Take These Five Steps
The Getting to We process comprises five distinct steps: the first four take the parties to We, and the fifth ensures that the parties live the We mindset.
- Getting ready for WIIFWe. This initial step looks at three foundational elements for a successful collaborative relationship: trust, transparency, and compatibility. When the parties complete this step, they have a good idea whether they have a solid foundation to move on. If they don’t, they can work on solidifying the relationship, and then continue. Completing this step enables partners to determine whether a WIIFWe mindset has merit for them and whether they will explore establishing or renegotiating a highly collaborative relationship.
- Jointly agree on a shared vision for the partnership. The parties discuss and create a shared vision for the partnership. They will enter the discussion each with their own vision, of course. But then the parties transform their separate visions into one shared vision, giving the partnership its purpose beyond a series of transactions. And, it will guide the partners during the negotiation process and in the relationship.
- Collaboratively negotiate the guiding principles for the partnership. The Getting to We process demands that partners not only improve the relationship but also abide by a set of principles to drive highly collaborative behavior. This critical step distinguishes highly collaborative relationships from average functioning relationships. The principles provide the mindset to support the partners on their journey to live as We. Without guiding principles to prevent opportunism and competitive tit-for-tat moves, partners will not behave in a collaborative manner with each other.
- Negotiate as We. It is now time to begin to negotiate the deal. Partners following the Getting to We process must not start by negotiating the details of the deal such as the scope of work, pricing, and terms and conditions. Rather, they must first establish the mechanisms they will use as they negotiate the details. This includes agreeing on the negotiation rules—the strategies, tactics, and methods for ensuring the deal is fair and balanced, especially when it comes to how the parties deal with risk allocation and creating value. Once the partners have agreed to these mechanisms, they will use them to achieve a consensus on the deal’s specifics.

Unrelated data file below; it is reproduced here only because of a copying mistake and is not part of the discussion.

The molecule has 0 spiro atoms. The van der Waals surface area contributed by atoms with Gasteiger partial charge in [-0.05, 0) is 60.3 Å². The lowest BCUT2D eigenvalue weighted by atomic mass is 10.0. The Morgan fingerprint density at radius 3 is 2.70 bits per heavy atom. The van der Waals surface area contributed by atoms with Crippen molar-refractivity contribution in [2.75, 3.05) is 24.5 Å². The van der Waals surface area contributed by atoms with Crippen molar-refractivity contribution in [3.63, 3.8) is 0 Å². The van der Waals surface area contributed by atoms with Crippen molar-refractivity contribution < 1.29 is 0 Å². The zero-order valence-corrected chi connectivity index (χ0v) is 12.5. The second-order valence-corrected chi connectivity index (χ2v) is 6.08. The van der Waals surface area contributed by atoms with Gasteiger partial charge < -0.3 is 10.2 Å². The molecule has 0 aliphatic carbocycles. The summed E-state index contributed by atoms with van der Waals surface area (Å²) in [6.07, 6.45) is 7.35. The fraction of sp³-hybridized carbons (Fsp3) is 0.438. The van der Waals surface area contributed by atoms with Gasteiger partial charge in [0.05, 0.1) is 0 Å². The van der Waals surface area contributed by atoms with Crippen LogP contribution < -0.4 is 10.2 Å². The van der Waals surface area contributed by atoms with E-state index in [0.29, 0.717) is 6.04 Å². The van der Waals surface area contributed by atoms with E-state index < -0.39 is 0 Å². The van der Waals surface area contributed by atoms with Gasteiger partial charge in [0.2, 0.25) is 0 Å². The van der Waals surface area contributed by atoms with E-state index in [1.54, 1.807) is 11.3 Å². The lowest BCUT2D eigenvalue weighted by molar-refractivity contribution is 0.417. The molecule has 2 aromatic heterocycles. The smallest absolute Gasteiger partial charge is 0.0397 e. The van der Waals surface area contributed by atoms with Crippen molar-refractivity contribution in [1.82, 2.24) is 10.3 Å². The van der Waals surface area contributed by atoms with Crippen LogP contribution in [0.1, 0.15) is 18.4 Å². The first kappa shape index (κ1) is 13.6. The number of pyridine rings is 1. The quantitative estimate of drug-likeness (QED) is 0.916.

- Living as We. The partners reach the final stage, living as We, when they maintain a focus on the shared vision and guiding principles during the relationship. Since relationships are dynamic, the partners choose to focus on relationship management by taking actions and measures required to keep it highly collaborative. The principles continue to play a critical role by driving the partners’ daily behaviors.
So it’s not just a one-off negotiation, a handshake and then on to the next negotiation. It’s time to create and nurture a partnership. The Getting to We process, coupled with the vested WIIFWe mindset, enables the parties to negotiate the relationship itself and set that relationship on a course for continuous and fruitful collaboration.
This is the beauty and transformative power of the Getting to We concept: the business deal gets done, yes, but as a long-term partnership based on the parties’ commitment to fundamental, beneficial social norms. SSE
Are you interested in negotiating greater value? Then join me as I help you implement contract, procurement and sales’ best practices when you get my New Rules for Negotiating Ten Minute Learning Series that includes: manuals, pre-recorded webinars, charts and more. Sign up today! These learning sessions are truly worth your time and effort.